– The My Body Model free downloadable template and blog, which is so useful! This competition really motivated me to get planning and is open until 23 September.

-The episode on Capsule Wardrobes from Love to Sew Podcast

-This blog post by Classy Yet Trendy sparked some ideas for me in planning

Happy wardrobe planning! I can’t wait to see everyone else’s plans on Instagram/the blogs this month.

‘Sia dress’ by Marsha Style

This blog post contains gifted products – all opinions are honest and my own!

This week I finally finished my Sia dress and couldn’t wait to show it off! This is my first make from our new home in Amsterdam (!) where we moved just over a week ago. In between flat hunting and exploring we took a day to chill in our airbnb so I took the chance to finish off this gorgeous dress.

Felicity Fabrics very kindly offered me choice from their amazing fabric selection to work with and I was really taken with this Lady McElroy ‘Vintage Harvest’ print. I love the detail and the tones of the little flowers on the fabric.

If you haven’t tried Felicity Fabrics yet, I’d really recommend them. Caroline and Fliss put so much thought into their business and their eco-friendly packaging is a dream!

When the fabric arrived it was surprisingly soft and swooshy. It’s smooth to the touch and washed really well, the colours remaining vibrant. The drape is incredible and it’s quite lightweight – I knew it would be perfect for a dress with gathers or pleats and a voluminous sleeve.

I spotted the Sia dress as made by Sharlene at So Sew Dressmaking and fell in love with the pattern at first sight. I really like the waistband and unusual pleats at the bust and waistline as well as the sleeve variations. If you have a look at the hashtag on instagram you can see how versatile this pattern is; it works well in a variety of fabrics from cotton to linen and I can now confirm, crepe! I chose the unlined midi variation with long sleeves.

Taree Marsh, the pattern designer is from Australia and the Sia dress unbelievably was her first pattern! The details on this pattern are really what made this for me. You know that weirdly satisfying feeling when you’re piecing together a pattern and the notches line up really easily? Yep, that. Because of the pleats there’s no fiddly tweaking with easing the pattern pieces together or finding that one edge nudges over the other by about 4 mm no matter what you do. The Sia dress works up really smoothly and although it looks quite complicated, it would be really friendly to intermediate sewists.

My completed Sia dress

I made a toile of the dress in a poly satin and initially had some issues with the fit. The neckline gaped quite heavily and it was far too tight at the waist. To fix this was relatively simple. Taree herself got in touch to recommend her blog post on adjusting the bodice fit and all I had to do was take 1cm out of the bodice front and back pieces, which made a huge difference! Taree explains it much better than me here in a great video.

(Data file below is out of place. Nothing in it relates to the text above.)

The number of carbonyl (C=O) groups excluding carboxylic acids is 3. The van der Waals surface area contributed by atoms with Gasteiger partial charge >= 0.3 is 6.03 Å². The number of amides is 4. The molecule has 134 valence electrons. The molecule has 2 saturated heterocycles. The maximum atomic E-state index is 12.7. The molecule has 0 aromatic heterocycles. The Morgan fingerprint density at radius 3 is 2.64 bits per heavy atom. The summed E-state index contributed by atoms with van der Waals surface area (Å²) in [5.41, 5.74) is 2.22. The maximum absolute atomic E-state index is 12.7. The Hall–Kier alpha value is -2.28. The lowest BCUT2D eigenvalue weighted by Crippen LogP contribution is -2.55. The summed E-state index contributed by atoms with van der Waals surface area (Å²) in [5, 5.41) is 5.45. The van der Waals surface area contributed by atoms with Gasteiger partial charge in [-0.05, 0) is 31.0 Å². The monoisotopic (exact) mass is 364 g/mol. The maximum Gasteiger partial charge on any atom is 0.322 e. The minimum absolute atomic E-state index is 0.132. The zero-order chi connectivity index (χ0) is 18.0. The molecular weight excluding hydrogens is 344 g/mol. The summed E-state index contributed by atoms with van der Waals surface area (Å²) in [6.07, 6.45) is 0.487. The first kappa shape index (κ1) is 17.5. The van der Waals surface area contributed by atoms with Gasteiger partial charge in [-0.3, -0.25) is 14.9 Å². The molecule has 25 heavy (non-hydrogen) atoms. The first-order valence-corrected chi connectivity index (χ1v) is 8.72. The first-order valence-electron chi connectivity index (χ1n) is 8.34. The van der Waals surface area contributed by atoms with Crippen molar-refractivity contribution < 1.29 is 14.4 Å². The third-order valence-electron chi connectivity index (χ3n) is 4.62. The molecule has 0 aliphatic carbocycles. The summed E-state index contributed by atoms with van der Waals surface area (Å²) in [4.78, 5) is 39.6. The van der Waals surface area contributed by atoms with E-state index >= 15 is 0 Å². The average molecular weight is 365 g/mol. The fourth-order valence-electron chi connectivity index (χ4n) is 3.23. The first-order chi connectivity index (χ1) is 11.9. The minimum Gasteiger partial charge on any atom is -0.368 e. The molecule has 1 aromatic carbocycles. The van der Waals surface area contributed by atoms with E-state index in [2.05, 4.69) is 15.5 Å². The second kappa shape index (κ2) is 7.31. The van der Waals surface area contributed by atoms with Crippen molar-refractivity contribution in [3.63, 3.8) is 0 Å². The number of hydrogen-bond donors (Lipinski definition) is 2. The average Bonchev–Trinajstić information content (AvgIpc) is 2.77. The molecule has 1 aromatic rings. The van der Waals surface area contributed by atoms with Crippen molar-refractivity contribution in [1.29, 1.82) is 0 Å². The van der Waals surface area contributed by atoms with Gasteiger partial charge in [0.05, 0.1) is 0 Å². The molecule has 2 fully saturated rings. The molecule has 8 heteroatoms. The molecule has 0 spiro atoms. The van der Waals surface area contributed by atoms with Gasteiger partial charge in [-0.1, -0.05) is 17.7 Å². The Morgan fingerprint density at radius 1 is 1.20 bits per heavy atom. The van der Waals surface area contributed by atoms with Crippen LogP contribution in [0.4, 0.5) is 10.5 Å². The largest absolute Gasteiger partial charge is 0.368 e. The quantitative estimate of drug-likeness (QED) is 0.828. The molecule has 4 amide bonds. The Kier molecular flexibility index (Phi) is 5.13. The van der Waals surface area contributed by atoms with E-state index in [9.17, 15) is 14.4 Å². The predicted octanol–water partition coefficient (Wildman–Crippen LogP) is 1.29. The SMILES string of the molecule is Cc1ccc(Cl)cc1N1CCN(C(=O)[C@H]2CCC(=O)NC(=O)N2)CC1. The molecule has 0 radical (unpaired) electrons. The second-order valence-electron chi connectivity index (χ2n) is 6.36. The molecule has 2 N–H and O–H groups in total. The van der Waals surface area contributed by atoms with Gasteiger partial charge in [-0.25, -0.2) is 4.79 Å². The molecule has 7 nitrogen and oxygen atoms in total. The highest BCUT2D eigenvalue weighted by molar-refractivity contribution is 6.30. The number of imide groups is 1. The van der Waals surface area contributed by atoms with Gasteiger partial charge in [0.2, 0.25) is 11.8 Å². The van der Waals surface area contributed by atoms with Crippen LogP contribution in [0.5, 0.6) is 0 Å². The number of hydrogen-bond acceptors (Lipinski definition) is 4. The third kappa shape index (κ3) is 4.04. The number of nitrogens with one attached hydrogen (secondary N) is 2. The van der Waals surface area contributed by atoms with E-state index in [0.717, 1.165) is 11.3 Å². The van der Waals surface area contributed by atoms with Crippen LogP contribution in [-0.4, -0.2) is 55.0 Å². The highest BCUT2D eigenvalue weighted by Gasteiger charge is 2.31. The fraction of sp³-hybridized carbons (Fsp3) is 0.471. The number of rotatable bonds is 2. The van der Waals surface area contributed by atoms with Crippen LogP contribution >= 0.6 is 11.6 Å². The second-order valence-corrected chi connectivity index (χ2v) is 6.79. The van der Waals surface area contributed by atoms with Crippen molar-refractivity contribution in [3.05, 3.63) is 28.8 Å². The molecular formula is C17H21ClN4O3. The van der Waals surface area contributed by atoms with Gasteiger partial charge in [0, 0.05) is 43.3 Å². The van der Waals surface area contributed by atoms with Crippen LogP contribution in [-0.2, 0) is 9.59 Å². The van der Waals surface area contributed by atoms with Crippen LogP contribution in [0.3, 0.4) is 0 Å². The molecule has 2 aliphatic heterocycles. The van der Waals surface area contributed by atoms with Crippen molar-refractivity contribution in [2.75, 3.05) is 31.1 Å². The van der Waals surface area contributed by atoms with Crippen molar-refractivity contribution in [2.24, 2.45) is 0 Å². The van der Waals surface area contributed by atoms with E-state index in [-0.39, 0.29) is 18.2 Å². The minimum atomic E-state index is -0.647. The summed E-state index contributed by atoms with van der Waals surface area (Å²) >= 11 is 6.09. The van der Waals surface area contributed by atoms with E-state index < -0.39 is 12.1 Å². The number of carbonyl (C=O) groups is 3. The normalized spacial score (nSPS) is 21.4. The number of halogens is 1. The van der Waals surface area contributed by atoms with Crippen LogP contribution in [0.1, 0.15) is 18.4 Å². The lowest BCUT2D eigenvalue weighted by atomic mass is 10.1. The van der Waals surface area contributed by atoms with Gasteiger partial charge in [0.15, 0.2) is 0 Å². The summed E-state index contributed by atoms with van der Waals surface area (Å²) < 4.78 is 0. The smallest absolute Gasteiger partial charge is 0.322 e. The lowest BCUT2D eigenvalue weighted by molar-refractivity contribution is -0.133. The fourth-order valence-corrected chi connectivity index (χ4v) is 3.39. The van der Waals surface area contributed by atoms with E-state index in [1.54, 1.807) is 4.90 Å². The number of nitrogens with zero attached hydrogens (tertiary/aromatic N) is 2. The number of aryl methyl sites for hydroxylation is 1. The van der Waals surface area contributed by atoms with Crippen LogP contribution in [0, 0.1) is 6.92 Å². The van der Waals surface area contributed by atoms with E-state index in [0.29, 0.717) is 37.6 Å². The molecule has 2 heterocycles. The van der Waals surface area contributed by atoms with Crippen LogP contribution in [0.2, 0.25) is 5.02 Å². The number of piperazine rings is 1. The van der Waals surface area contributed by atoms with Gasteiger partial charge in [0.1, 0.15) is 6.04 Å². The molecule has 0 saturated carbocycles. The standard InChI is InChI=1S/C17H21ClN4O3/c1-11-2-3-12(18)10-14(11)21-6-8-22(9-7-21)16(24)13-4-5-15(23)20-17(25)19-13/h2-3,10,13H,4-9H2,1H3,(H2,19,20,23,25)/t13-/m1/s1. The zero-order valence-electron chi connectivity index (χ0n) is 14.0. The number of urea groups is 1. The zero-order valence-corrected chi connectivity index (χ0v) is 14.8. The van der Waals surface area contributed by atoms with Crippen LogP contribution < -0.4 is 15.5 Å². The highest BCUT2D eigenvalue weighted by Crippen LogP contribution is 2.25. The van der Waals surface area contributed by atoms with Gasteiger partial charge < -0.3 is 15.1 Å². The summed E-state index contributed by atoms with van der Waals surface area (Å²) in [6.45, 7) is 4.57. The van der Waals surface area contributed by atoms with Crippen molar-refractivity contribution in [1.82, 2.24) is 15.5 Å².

To adjust the fit at the waist I graded out slightly. I added 0.5cm to the bottom width of the side seams of the waistband pieces, and graded out from the top of the pattern piece. I also added 0.5cm to the top of the skirt side seams. The dress now fits really well and I think it’s one of the nicest fits I’ve achieved so far – it feels comfortable and I had just eaten a huge burrito before these pictures (it was delicious by the way).

The pattern calls for an invisible zip which I stitched in by hand. It’s time consuming and there was a lot of swearing/accidental stabbing, but still less painless than trying to use my invisible zipper foot which for some reason I can never crack. Adding it by hand was quite mindful and I was able to get right up to the teeth for a really invisible insertion!

Overall I am really pleased with the pattern and fabric pairing used here. The Lady McElroy crepe sewed like a dream and was so lovely to work with, suiting the drapey fit of the pattern really well. It’s the perfect autumnal print and goes with a lot of my existing and planned pieces. I’ve been wearing it with this cream cardigan from M&S for day time and think with a little cami under the dress it would be even better as daywear (the girls were OUT for this photo shoot as you can see).

I’ll definitely make this dress again – I’d like to make a summer version with shorter sleeves in a viscose linen, or try this brilliant hack by Sew Lala who has made some stunning Sias! I’d also try it without the button placket to see how that feels – I do really like the slit up the front of the dress and will be adding buttons to my faux placket, but it didn’t feel essential to the dress.

I hope this post has inspired you to try your own Sia dress! Modista newsletter subscribers can get 15% off Felicity Fabrics using their exclusive discount code in September – if you’ve missed yours, let me know and I’ll ping you the code!

To get you inspired here’s some of my favourite picks from their fabric collection, for the Sia and other autumnal makes too….

Choco cord

I recently bought some of this in the green colourway and am OBSESSED. The quality is beautiful! It would be perfect as a Pippi pinafore or Ilford Jacket.

Floral jersey

How gorgeous is this jersey?? I can really see it as a Simple Sew Lena or the new Tilly and the Buttons Sewing Lotta.

Spice Foil Leaf

This one is just CRYING out to be a Sia dress!

Autumnal picks from this month’s brands!

Is it just me or has this year gone by in the flash of an eye? With lockdown the spring/summer of 2020 felt like they went by so quickly and already we are into planning our autumn makes.!